Students and their mentors travel to sites around the country to spend their spring breaks serving and learning.
Come Saturday, Katie Sportel will rise at 6 a.m., climb into a van full of Calvin students and make the 11-hour drive to Kermit, W. Va. “Then I think we’ll have dinner with the nuns,” said Sportel, an administrative assistant in Calvin’s residence life office, “and then I don’t even know the exact agenda. We’ll just see what comes our way.”
Sportel is serving as the mentor for a service-learning spring break trip, one of nine such trips sending 105 Calvin students, faculty and staff to serve and learn all over the U.S. The groups will study urban ministry in Chicago, Ill., and Boston, Mass.; perform hurricane relief in Houma, La. and Galveston, Tx.; work with at-risk women in Knoxville, Tenn.; help with art rejuvenation and community development in Providence, R.I.; and learn about the culture of small-town America in Three Rivers, Mich., and the experiences of immigrant families in Grand Rapids.
The West Virginia group will explore the effects of mountaintop removal—a form of mining that removes the summit of a mountain and may be hazardous to the environment—in and around Kermit, and Sportel will serve as the group’s mentor: “I just thought I’d give it a try, learning about mountaintop removal, which is interesting to me,” she said. They will be staying at the Big Laurel Learning Center, which is operated by a group of Catholic sisters.
A supporting role
Sportel’s role on the trip is more supportive than administrative, something she learned from her previous stint as a mentor. Last year, when the mentor for the Knoxville trip suddenly dropped out, she was tapped for the job of escorting a group of Calvin women students to the Florence Crittenton Home in Knoxville, where they did landscaping, stocked a pantry with baby clothes and hung out with at-risk teenage women.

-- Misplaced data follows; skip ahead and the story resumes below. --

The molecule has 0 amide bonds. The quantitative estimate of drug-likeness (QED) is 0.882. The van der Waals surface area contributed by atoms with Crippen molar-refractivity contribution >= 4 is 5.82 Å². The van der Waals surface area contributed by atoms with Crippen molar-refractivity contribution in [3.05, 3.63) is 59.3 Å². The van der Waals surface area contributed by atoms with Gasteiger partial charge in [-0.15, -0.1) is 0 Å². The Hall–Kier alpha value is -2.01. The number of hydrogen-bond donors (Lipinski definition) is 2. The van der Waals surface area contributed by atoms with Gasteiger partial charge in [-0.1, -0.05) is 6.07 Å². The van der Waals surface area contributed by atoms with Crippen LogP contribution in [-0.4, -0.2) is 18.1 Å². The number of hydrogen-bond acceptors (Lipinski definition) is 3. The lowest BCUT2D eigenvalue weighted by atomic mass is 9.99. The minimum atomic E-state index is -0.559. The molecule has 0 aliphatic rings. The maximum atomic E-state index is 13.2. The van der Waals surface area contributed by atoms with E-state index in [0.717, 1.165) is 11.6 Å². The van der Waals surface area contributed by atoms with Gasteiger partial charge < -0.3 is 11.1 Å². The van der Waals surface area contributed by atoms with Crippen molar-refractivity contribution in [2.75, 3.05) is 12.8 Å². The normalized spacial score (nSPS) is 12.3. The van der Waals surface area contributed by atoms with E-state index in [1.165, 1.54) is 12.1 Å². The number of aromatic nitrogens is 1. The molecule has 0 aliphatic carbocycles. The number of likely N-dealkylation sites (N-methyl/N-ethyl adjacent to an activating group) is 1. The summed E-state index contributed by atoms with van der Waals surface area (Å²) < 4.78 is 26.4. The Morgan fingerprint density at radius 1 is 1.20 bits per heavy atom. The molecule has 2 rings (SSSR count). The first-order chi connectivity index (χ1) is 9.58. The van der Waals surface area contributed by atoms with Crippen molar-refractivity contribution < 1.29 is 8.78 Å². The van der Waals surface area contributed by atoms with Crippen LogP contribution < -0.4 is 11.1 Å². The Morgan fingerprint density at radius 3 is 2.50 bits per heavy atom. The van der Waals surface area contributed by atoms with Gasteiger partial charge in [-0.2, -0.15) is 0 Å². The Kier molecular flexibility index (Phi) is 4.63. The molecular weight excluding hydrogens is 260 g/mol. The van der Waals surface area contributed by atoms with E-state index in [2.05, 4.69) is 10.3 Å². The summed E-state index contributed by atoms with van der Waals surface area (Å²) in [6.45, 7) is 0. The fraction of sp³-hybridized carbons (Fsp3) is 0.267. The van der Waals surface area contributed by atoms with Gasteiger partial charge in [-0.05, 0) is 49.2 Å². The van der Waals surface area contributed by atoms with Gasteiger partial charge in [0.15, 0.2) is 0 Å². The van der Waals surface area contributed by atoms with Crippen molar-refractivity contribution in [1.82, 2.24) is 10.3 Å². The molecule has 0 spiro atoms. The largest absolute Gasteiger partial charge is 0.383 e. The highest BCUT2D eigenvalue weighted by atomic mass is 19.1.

The student coordinator on the Knoxville trip handled all of the logistics: the planning, the packing, the transportation, the snacks, dealing with the staff at the center, even the nightly devotions. “It’s the student who relays all of the information. I just hopped in the van, and they told us what to do. It was great to see the student take charge. I think as the adult, you feel you should be in charge,” Sportel said.
“It allows students to develop leadership skills,” said associate director of the service-learning center Noah Kruis, who coordinates the annual trips.
Calvin sophomore Allie Meyaard, the first-time coordinator who is handling the Grand Rapids trip, said that the hometown location did not minimize the challenges: “We had a lot of time changes and day changes of activities, so once we thought we had the schedule all set, it changed again,” she said. Students serving and learning in GR will use the first weekend of the trip to accompany a group of immigrants to a conference in Washington, D.C.
Despite the hassles, Meyaard said she would put up her hand to lead again. “One of the best things about being a leader is being able to plan the trip … It has also been really fun contacting and talking to people in the Grand Rapids area that work very closely with the immigrant community.”
Mentors, Kruis said, fill a different role on the service-learning trips: “Most of our mentors are people who work at the college but whose role with students is not necessarily, on a day-to-day basis, to have a lot of interpersonal interaction with the students …,” he said, “so then this is their opportunity to have a relationship beyond that.”
This year, the trips have been designed to give students a range of service-learning experiences without leaving a big carbon footprint. “We’re not having anybody fly this year,” said Kruis. “There are groups driving to Galveston, Texas. That’s our longest distance.”
The trips have also been designed to give a range of service-learning opportunities. “We looked for creative ways to hook people in,” Kruis said.
Sportel is already hooked. “I really enjoyed getting to know Calvin students last year that I didn’t know before,” she said. “It’s a good challenge for me to step back and let the students take charge. In that way, it’s kind of a treat.”